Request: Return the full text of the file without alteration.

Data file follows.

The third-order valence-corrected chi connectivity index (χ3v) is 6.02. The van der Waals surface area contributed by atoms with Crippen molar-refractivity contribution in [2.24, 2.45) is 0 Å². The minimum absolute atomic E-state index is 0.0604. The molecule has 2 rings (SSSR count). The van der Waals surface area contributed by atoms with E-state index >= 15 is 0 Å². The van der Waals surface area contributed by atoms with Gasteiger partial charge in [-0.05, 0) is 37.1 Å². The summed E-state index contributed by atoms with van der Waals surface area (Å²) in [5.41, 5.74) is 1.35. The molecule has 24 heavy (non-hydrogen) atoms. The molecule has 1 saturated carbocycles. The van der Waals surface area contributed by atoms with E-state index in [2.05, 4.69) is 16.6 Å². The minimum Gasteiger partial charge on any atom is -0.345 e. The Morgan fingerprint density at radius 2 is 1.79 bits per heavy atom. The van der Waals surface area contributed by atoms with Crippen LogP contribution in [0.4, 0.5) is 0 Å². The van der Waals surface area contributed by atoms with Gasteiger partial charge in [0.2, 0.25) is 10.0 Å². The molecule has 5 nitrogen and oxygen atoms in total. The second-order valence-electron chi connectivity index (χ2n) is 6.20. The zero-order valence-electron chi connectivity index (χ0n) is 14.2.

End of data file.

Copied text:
The third-order valence-corrected chi connectivity index (χ3v) is 6.02. The van der Waals surface area contributed by atoms with Crippen molar-refractivity contribution in [2.24, 2.45) is 0 Å². The minimum absolute atomic E-state index is 0.0604. The molecule has 2 rings (SSSR count). The van der Waals surface area contributed by atoms with E-state index >= 15 is 0 Å². The van der Waals surface area contributed by atoms with Gasteiger partial charge in [-0.05, 0) is 37.1 Å². The summed E-state index contributed by atoms with van der Waals surface area (Å²) in [5.41, 5.74) is 1.35. The molecule has 24 heavy (non-hydrogen) atoms. The molecule has 1 saturated carbocycles. The van der Waals surface area contributed by atoms with E-state index in [2.05, 4.69) is 16.6 Å². The minimum Gasteiger partial charge on any atom is -0.345 e. The Morgan fingerprint density at radius 2 is 1.79 bits per heavy atom. The van der Waals surface area contributed by atoms with Crippen LogP contribution in [0.4, 0.5) is 0 Å². The van der Waals surface area contributed by atoms with Gasteiger partial charge in [0.2, 0.25) is 10.0 Å². The molecule has 5 nitrogen and oxygen atoms in total. The second-order valence-electron chi connectivity index (χ2n) is 6.20. The zero-order valence-electron chi connectivity index (χ0n) is 14.2.